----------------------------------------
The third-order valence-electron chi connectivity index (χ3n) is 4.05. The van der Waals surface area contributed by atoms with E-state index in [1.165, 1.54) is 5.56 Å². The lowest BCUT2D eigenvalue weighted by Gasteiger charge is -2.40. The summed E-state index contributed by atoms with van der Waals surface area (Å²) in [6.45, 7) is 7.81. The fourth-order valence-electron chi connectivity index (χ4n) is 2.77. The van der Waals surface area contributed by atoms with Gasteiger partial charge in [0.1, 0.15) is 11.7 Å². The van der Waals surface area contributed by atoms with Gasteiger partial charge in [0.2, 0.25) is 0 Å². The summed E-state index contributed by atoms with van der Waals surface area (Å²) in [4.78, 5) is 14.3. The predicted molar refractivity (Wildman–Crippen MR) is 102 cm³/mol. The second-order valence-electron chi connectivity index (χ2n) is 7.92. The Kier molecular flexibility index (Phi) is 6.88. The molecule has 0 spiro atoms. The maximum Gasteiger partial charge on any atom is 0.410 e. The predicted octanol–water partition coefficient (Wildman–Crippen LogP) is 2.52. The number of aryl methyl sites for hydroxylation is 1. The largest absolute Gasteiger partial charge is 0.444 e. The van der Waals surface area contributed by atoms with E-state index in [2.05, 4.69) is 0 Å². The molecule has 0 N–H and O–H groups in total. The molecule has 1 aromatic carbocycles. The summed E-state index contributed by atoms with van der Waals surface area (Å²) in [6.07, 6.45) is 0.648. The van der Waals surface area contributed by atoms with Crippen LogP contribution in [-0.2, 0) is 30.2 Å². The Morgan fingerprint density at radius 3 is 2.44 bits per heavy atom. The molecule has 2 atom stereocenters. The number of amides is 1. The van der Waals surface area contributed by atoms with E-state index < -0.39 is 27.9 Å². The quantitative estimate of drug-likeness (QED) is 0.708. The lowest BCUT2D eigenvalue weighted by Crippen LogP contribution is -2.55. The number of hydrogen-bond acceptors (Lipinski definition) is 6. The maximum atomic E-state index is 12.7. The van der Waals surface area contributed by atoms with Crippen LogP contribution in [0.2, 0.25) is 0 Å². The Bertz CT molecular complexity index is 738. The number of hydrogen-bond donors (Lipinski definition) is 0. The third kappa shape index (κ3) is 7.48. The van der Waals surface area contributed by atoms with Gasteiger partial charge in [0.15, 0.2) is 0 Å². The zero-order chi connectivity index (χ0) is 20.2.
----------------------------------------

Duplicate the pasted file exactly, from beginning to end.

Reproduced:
The third-order valence-electron chi connectivity index (χ3n) is 4.05. The van der Waals surface area contributed by atoms with E-state index in [1.165, 1.54) is 5.56 Å². The lowest BCUT2D eigenvalue weighted by Gasteiger charge is -2.40. The summed E-state index contributed by atoms with van der Waals surface area (Å²) in [6.45, 7) is 7.81. The fourth-order valence-electron chi connectivity index (χ4n) is 2.77. The van der Waals surface area contributed by atoms with Gasteiger partial charge in [0.1, 0.15) is 11.7 Å². The van der Waals surface area contributed by atoms with Gasteiger partial charge in [0.2, 0.25) is 0 Å². The summed E-state index contributed by atoms with van der Waals surface area (Å²) in [4.78, 5) is 14.3. The predicted molar refractivity (Wildman–Crippen MR) is 102 cm³/mol. The second-order valence-electron chi connectivity index (χ2n) is 7.92. The Kier molecular flexibility index (Phi) is 6.88. The molecule has 0 spiro atoms. The maximum Gasteiger partial charge on any atom is 0.410 e. The predicted octanol–water partition coefficient (Wildman–Crippen LogP) is 2.52. The number of aryl methyl sites for hydroxylation is 1. The largest absolute Gasteiger partial charge is 0.444 e. The van der Waals surface area contributed by atoms with E-state index in [2.05, 4.69) is 0 Å². The molecule has 0 N–H and O–H groups in total. The molecule has 1 aromatic carbocycles. The summed E-state index contributed by atoms with van der Waals surface area (Å²) in [6.07, 6.45) is 0.648. The van der Waals surface area contributed by atoms with Crippen LogP contribution in [-0.2, 0) is 30.2 Å². The Morgan fingerprint density at radius 3 is 2.44 bits per heavy atom. The molecule has 2 atom stereocenters. The number of amides is 1. The van der Waals surface area contributed by atoms with E-state index < -0.39 is 27.9 Å². The quantitative estimate of drug-likeness (QED) is 0.708. The lowest BCUT2D eigenvalue weighted by Crippen LogP contribution is -2.55. The number of hydrogen-bond acceptors (Lipinski definition) is 6. The maximum atomic E-state index is 12.7. The van der Waals surface area contributed by atoms with Crippen LogP contribution in [0.2, 0.25) is 0 Å². The Bertz CT molecular complexity index is 738. The number of hydrogen-bond donors (Lipinski definition) is 0. The third kappa shape index (κ3) is 7.48. The van der Waals surface area contributed by atoms with Gasteiger partial charge in [0.15, 0.2) is 0 Å². The zero-order chi connectivity index (χ0) is 20.2.